person may also file a complaint with the U.S. Department of Justice, which may decide to
investigate the case.
Fourth Amendment: Search and Seizure. The Fourth Amendment states that a person is “secure…against unreasonable searches and seizures” unless there is probable cause and the
search or seizure is specific. The Supreme Court held in one famous case, Tennessee v. Garner
(1985) that police officers could not use deadly force against a felon who was escaping. In this
case, a juvenile broke into an unoccupied home and sole a ring and ten dollars. As police arrived, the juvenile attempted to escape, a police officer shot and killed him. The Supreme Court ruled that this was not a justified use of lethal force because the juvenile, while running away, did not pose a significant threat to the officer or anyone else. If he had posed a risk, the use of force would have been justified.
Four years later, the Supreme Court furthered its stance on police use of deadly force as to when police force was considered necessary and what was considered reasonable. The Supreme Court
in Graham v. Connor ruled that:
police force must be “objectively reasonable” considering the circumstances which surrounded the officer at the time of the use of force, and without consideration of the officer’s motives or intentions.
Police officers are generally allowed to use whatever force is necessary to make an arrest or
defend themselves. In most jurisdictions, when a jury has to decide whether an officer used more
force than was necessary to make an arrest, the judge instructs it to consider what a reasonable
person with the officer’s knowledge would have deemed necessary under the circumstances.
Did Police use Excessive Force against me?
Police force cannot be objectively unreasonable after considering the circumstances of the event. Remember, the police officer’s motivations do not matter. The following types of violence or use of force are typically involved in excessive force cases in Oklahoma:
- Shot by police
- Shot with rubber bullets by police
- Pepper sprayed by police
- Placed in a choke hold by police
- Kicked, punched, or beaten by police
- Thrown to the ground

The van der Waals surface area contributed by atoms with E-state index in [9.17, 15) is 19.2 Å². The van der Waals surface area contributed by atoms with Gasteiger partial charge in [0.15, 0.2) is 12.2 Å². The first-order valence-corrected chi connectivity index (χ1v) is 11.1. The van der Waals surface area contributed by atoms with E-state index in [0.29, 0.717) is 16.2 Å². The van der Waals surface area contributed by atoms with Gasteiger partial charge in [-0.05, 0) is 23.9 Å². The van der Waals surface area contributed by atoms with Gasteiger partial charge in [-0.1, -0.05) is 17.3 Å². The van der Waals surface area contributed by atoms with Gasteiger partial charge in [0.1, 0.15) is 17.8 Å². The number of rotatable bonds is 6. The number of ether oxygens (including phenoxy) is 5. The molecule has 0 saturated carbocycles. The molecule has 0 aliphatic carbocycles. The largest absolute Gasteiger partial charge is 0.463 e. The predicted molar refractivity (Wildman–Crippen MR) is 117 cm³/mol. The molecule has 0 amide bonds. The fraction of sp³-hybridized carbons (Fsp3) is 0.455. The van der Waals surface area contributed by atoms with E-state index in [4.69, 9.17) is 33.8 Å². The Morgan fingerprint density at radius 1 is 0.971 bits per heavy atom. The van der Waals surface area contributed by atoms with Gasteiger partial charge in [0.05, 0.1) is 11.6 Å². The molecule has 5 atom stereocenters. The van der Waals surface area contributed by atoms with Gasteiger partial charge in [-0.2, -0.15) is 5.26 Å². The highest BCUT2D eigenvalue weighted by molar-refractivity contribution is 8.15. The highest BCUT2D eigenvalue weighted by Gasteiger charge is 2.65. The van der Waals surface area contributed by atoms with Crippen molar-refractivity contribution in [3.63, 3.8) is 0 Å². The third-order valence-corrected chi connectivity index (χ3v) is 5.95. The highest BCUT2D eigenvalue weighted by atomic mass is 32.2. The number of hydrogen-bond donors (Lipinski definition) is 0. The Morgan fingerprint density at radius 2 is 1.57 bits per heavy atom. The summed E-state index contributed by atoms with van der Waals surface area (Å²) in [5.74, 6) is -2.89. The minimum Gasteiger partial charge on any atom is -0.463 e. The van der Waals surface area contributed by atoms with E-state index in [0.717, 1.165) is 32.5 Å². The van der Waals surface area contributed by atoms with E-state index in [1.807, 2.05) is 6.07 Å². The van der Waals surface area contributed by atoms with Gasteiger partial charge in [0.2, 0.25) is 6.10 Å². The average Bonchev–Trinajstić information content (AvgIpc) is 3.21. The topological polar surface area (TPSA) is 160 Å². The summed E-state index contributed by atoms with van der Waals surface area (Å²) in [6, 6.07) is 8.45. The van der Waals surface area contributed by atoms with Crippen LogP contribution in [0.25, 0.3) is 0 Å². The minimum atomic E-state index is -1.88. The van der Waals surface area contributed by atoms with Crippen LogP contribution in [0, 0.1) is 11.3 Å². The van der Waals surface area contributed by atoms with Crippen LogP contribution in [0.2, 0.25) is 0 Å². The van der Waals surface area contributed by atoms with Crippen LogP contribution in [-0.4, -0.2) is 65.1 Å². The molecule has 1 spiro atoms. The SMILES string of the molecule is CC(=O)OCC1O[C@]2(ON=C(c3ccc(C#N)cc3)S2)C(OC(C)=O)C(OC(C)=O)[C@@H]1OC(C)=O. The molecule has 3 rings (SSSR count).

- Tear gas was used on you
- Tased by police
- Struck with Police Baton
- Loved one was killed by police
Burden of Proof
In a civil suit, the burden is on the plaintiff to prove liability by a “preponderance of the
evidence” (meaning “more likely than not”). A defendant—in this case an officer—who raises a
defense of justified use of force must prove by the same standard that there was a legal excuse
for the conduct in question. (The preponderance-of-evidence standard is much lower than that in
a criminal case: “beyond a reasonable doubt.”)
In Oklahoma, as in every state, the fact the plaintiff was guilty or innocent of the crime being
committed is not a valid defense to excessive force by police. However, factual innocence for the alleged crime that caused the police officer to use excessive force on you or a loved one certainly help show the use of force wasn’t necessary.
Are Police Immune from being sued?
Police are not immune from being sued for excessive force. However, Oklahoma has “qualified
immunity” statutes, which can relieve law enforcement officers from liability for injuries they
cause in the course of their duties. However, the law stated above and multiple cases in
Oklahoma confirm that when police use excessive force, they are no longer protected by
Sovereign Immunity protects police departments and law enforcement agencies from being sued
as part of the government; however, Oklahoma has a general waiver of sovereign immunity for
state agencies and government entities. It is possible to have an issue suing the law enforcement agency; however, with the right facts, sovereign immunity is waived and you will be able to sue the law enforcement agency for its employee’s conduct and/or its failure to supervise and train that officer.
What is Qualified Immunity?